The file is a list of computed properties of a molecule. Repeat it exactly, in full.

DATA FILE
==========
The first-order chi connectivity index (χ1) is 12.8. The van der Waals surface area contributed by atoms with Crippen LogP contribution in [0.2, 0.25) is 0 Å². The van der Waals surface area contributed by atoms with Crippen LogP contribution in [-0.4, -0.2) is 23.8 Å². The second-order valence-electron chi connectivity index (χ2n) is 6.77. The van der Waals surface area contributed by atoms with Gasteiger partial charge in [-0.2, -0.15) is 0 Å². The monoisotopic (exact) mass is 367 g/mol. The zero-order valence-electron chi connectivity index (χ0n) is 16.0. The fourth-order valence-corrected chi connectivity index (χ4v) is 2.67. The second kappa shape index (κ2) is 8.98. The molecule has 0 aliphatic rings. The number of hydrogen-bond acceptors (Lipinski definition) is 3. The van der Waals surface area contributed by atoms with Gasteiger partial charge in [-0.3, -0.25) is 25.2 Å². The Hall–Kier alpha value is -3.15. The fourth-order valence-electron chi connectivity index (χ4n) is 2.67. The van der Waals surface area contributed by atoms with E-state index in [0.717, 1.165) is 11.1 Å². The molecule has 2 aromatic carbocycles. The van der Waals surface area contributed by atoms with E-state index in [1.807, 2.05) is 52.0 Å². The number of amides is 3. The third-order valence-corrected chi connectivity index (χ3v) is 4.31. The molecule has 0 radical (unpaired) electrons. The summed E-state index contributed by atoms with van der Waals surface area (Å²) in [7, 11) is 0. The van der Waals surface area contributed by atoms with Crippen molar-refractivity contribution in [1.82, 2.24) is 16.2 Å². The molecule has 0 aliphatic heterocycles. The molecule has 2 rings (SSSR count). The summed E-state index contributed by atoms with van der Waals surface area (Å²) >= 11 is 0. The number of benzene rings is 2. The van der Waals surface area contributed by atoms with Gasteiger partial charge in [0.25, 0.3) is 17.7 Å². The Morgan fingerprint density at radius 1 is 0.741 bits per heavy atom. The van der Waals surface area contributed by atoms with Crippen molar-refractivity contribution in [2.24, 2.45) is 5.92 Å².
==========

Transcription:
The first-order chi connectivity index (χ1) is 12.8. The van der Waals surface area contributed by atoms with Crippen LogP contribution in [0.2, 0.25) is 0 Å². The van der Waals surface area contributed by atoms with Crippen LogP contribution in [-0.4, -0.2) is 23.8 Å². The second-order valence-electron chi connectivity index (χ2n) is 6.77. The van der Waals surface area contributed by atoms with Gasteiger partial charge in [-0.2, -0.15) is 0 Å². The monoisotopic (exact) mass is 367 g/mol. The zero-order valence-electron chi connectivity index (χ0n) is 16.0. The fourth-order valence-corrected chi connectivity index (χ4v) is 2.67. The second kappa shape index (κ2) is 8.98. The molecule has 0 aliphatic rings. The number of hydrogen-bond acceptors (Lipinski definition) is 3. The van der Waals surface area contributed by atoms with Gasteiger partial charge in [-0.3, -0.25) is 25.2 Å². The Hall–Kier alpha value is -3.15. The fourth-order valence-electron chi connectivity index (χ4n) is 2.67. The van der Waals surface area contributed by atoms with E-state index in [0.717, 1.165) is 11.1 Å². The molecule has 2 aromatic carbocycles. The van der Waals surface area contributed by atoms with E-state index in [1.807, 2.05) is 52.0 Å². The number of amides is 3. The third-order valence-corrected chi connectivity index (χ3v) is 4.31. The molecule has 0 radical (unpaired) electrons. The summed E-state index contributed by atoms with van der Waals surface area (Å²) in [7, 11) is 0. The van der Waals surface area contributed by atoms with Crippen molar-refractivity contribution in [1.82, 2.24) is 16.2 Å². The molecule has 0 aliphatic heterocycles. The molecule has 2 rings (SSSR count). The summed E-state index contributed by atoms with van der Waals surface area (Å²) >= 11 is 0. The number of benzene rings is 2. The van der Waals surface area contributed by atoms with Gasteiger partial charge in [0.25, 0.3) is 17.7 Å². The Morgan fingerprint density at radius 1 is 0.741 bits per heavy atom. The van der Waals surface area contributed by atoms with Crippen molar-refractivity contribution in [2.24, 2.45) is 5.92 Å².